Weight-based dosing more effective than BMI-based dosing for venous thromboembolism prophylaxis
FRIDAY, May 29, 2015 (HealthDay News) — Weight-based dosing of enoxaparin is more effective than body mass index (BMI)-based dosing for venous thromboembolism prophylaxis among morbidly obese women after cesarean delivery, according to a study published in the June issue of Obstetrics & Gynecology.
Rachael T. Overcash, M.D., M.P.H., from the University of California, San Diego, and colleagues conducted a prospective sequential cohort study involving women with BMI of 40 kg/m² or greater who underwent cesarean delivery. Participants were randomized to weight-based (42 women) or BMI-stratified (43 women) enoxaparin dosing to prevent venous thromboembolism formation.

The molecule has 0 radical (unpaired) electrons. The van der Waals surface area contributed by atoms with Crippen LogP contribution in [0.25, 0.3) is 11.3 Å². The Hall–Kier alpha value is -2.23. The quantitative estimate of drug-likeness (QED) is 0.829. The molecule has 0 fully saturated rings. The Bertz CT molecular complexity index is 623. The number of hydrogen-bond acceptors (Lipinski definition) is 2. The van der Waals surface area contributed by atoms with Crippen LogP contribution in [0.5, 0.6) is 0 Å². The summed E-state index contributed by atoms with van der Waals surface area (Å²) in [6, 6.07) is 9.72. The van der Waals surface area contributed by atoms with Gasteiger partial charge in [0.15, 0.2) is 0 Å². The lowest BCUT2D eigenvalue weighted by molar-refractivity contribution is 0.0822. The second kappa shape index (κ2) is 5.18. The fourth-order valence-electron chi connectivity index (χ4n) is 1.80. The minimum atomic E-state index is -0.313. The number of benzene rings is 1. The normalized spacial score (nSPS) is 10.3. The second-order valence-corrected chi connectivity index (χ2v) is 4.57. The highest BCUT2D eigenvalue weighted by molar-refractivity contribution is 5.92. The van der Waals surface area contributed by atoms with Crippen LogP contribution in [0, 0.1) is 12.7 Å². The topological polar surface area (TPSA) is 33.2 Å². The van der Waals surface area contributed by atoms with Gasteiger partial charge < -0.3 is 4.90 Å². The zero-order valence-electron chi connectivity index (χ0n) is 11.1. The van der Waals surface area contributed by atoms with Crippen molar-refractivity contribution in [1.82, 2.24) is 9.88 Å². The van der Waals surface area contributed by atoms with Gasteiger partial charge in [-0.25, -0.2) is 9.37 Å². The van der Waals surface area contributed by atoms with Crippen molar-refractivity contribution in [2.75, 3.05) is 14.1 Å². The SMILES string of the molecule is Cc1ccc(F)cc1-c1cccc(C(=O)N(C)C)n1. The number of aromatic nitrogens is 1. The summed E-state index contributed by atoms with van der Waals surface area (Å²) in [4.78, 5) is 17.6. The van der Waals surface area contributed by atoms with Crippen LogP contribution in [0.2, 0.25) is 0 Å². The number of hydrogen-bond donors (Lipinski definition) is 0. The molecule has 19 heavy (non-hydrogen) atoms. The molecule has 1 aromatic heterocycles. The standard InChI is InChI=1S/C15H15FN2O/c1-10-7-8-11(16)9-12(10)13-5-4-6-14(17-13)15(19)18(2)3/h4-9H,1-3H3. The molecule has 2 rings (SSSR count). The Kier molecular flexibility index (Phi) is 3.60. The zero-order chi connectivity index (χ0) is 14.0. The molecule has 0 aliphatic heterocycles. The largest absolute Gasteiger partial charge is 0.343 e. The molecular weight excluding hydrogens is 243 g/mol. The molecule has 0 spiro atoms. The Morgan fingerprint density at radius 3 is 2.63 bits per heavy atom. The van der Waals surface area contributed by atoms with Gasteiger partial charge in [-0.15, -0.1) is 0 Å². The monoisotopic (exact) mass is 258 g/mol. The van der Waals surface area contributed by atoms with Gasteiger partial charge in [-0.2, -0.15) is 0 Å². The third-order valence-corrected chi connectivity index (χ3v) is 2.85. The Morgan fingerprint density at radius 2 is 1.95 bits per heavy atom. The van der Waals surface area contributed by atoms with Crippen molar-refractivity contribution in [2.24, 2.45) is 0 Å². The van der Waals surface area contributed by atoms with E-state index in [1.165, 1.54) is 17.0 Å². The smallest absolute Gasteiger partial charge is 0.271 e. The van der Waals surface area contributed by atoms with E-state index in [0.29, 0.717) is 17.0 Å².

The researchers found that the weight-based group had significantly higher concentrations of anti-Xa compared with the BMI-stratified group (0.29 ± 0.08 versus 0.17 ± 0.07 international units/mL). Eighty-six percent of the weight-based dosing group and 26 percent of the BMI-stratified dosing group had anti-Xa concentrations within the prophylactic range. None of the patients met the threshold for venous thromboembolism prophylaxis (anti-Xa concentration of 0.6 international units/mL or greater).
“In morbidly obese women after cesarean delivery, weight-based dosing of enoxaparin for venous thromboembolism prophylaxis is significantly more effective than BMI-stratified dosing in achieving adequate anti-Xa concentrations,” the authors write.
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